News & Reviews



From Publishers Weekly

The Passover story, told and retold by Jews throughout history, gets a cover-to-cover makeover this year. The Bronfman Haggadah by world-renowned philanthropist and Jewish leader Edgar M. Bronfman and illustrated by his wife, Jan Aronson (Rizzoli, Feb.), aims to fill a gap they believe is inherent in the traditional haggadah and create a narrative that is more engaging and relevant to modern readers.

The Bronfman Haggadah shares a vision of the exodus not so different from that of the Talmudic writers, who sought to encapsulate that historic period so that readers of subsequent generations could connect with and appreciate their ancestors’ experience, both in escaping bondage and in rejoicing in freedom. That, however, is where the similarities end.

Bronfman unabashedly removes whole portions of the conventional haggadah and inserts many of his own observations, poems, and interpretations (all in English). Instead in his own words he tells the background of the exodus, beginning from Moses’ birth through the decisive moment when God gave the Torah.

Perhaps the most significant revision is taking “the notion of a personal, supernatural, and anthropomorphic ‘god’” and replacing it “with one that…is understood as ‘energy–an energy that is both transcendent (beyond us) and immanent (within us),” Bronfman writes. He does include a close variation of the Mah Nishtana (The Four Questions) and Chad Gadya song, and embraces the four glasses of wine as well as the children’s favorite, the ritual of finding the afikomen, the hidden piece of the matzah. In this way, Bronfman hopes to convey the eternal messages of the timeless Passover story to children and adults alike.

Aronson’s beautiful watercolor illustrations adorn every page, sometimes with subtle implications, sometimes more explicitly, but in a way certain to capture the interest of even reluctant seder participants. Bright colors, sharp lines and shapes, and vivid portrayals of seder-related events bring the age-old story to life.While traditional readers may balk at Bronfman’s liberties, seder participants with less Jewish background or those seeking a more contemporary angle might better relate to and appreciate the modifications.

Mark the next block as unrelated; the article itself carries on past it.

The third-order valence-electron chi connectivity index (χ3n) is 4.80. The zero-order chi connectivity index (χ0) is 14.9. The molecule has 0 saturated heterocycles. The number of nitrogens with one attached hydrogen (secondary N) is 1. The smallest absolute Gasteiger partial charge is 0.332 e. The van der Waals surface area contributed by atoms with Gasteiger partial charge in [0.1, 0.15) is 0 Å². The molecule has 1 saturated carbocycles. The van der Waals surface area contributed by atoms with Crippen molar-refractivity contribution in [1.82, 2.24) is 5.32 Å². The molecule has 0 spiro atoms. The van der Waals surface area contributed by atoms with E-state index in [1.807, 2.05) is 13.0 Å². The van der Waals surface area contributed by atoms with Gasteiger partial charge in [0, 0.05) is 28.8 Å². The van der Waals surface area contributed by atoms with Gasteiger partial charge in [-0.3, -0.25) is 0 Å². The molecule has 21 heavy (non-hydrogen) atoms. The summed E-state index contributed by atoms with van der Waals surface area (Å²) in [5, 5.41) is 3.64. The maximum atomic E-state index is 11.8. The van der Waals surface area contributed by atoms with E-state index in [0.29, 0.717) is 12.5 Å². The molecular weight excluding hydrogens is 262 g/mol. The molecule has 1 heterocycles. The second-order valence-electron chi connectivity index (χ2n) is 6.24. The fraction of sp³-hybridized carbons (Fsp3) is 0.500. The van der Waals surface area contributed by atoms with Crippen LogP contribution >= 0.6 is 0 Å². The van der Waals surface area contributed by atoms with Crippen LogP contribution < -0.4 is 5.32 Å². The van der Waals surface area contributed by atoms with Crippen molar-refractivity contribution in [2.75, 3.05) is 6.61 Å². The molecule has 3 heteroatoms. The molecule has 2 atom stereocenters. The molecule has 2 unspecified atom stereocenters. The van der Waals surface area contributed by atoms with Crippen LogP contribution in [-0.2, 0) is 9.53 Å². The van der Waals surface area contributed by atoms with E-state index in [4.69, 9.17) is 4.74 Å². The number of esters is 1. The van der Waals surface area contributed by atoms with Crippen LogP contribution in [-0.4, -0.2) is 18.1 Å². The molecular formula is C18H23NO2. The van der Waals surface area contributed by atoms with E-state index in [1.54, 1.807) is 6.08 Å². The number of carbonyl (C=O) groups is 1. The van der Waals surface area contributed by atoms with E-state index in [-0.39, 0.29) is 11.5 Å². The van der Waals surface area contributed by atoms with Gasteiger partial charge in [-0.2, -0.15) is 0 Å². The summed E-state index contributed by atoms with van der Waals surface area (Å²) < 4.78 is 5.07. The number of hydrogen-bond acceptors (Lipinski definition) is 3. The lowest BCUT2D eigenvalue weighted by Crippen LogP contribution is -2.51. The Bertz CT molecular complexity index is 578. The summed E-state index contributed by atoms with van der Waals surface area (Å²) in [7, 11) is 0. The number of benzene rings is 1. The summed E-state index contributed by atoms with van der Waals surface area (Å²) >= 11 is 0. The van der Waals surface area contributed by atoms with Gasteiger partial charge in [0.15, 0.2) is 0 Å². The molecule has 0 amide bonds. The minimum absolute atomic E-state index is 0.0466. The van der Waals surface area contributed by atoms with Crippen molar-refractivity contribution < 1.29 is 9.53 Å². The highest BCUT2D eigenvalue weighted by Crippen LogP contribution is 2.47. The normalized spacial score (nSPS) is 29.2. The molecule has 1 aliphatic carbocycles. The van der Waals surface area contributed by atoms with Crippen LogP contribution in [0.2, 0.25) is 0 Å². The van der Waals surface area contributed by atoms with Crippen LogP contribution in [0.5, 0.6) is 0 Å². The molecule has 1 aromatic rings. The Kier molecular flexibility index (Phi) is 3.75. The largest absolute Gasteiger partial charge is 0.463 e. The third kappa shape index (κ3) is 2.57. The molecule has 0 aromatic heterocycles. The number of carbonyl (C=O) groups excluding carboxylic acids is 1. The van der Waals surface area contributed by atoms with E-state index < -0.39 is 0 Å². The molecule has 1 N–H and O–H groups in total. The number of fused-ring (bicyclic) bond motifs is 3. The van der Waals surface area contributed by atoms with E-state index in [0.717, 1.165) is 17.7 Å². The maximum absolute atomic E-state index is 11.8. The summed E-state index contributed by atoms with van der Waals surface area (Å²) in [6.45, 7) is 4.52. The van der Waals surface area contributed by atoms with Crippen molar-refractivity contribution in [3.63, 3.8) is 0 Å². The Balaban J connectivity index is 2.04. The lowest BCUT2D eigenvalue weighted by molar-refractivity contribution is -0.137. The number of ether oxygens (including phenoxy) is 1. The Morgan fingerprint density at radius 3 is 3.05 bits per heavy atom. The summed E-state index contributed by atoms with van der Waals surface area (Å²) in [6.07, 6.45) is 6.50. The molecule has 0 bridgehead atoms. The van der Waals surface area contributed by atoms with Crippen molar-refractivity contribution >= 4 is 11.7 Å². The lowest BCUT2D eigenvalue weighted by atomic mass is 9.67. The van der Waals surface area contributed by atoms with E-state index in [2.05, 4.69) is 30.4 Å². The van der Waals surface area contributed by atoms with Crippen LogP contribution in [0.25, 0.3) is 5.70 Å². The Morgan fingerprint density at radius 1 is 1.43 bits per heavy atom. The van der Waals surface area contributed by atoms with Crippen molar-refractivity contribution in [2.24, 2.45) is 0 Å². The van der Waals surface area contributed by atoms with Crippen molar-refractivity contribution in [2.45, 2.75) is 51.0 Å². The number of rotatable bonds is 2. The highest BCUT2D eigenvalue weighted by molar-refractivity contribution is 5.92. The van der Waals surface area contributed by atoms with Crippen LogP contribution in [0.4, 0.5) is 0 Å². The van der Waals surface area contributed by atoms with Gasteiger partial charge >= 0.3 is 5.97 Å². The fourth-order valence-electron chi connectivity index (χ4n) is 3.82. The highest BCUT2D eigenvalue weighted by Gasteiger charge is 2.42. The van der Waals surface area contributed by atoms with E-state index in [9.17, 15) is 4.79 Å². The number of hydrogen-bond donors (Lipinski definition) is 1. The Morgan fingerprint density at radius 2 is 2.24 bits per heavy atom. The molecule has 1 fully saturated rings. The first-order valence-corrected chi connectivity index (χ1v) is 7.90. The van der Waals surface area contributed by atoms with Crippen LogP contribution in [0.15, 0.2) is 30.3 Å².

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INTERFAITHFAMILY: A NEW 

PASSOVER HAGGADAH FROM

 EDGAR BRONFMAN

by Benjamin Maron, excerpted from a longer post for the InterfaithFamily Network Blog.

…Keeping with the themes of openness, new ideas, and inclusion, Bronfman has written a new Passover Haggadah, the book used as a guide for the ritual dinner, theseder.

His own family seders are large and celebratory affairs and include intermarried family members and friends old and new who are welcomed to enjoy the annual feast together.

Well-chosen readings from luminaries, including abolitionist Frederick Douglass and poet Marge Piercy, highlight the story of slavery and freedom. Bronfman’s creative and interactive approach is a story for all ages, in which readers assume a character in the Exodus journey.

It also diverts from the traditional Haggadah in a way that is extremely welcoming to interfaith families. “I decided to open the door to Elijah at the beginning of the meal instead of at the end. I always found it slightly odd that Elijah was invited to the table after the meal. My wife, Jan, and I both believe it is before this joyous feast begins that we ought to invite the stranger into our homes,” he writes in the Haggadah.

In Bronfman’s view, Elijah represents a redeemed world — a world free of racism, slavery, cruelty, poverty and greed. Elijah also represents the hungry stranger. This gesture reminds us to open the doors of our hearts to those in need during this holiday season and the rest of the year.

Inviting and inclusive, and with illustrations by Bronfman’s wife, Jan Aronson, it looks like a nice new alternative for families who want to share the storytelling and keep the seder to English.

What do you think? Is this a Haggadah your family will try out this Passover?

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JEWISH TELEGRAPH AGENCY: 

FOR AMERICAN JEWS WHO

 DON’T KNOW HEBREW

by Penny Schwartz excerpted from a longer article for the Jewish Telegraphic Agency

“The Bronfman Haggadah” is written entirely in English. Bronfman said it’s to appeal to most American Jews, who do not know Hebrew. The reading takes about an hourand a-half. Unlike the traditional haggadah, Bronfman includes Moses, who he holds as a role model of a leader who asks questions and disrupts the status quo. But all the characters of the Exodus, including God, are represented as metaphor and not historical facts, he wrote.

Welcoming Elijah the prophet earlier in the seder underscores the Jewish value of welcoming in strangers, Bronfman said.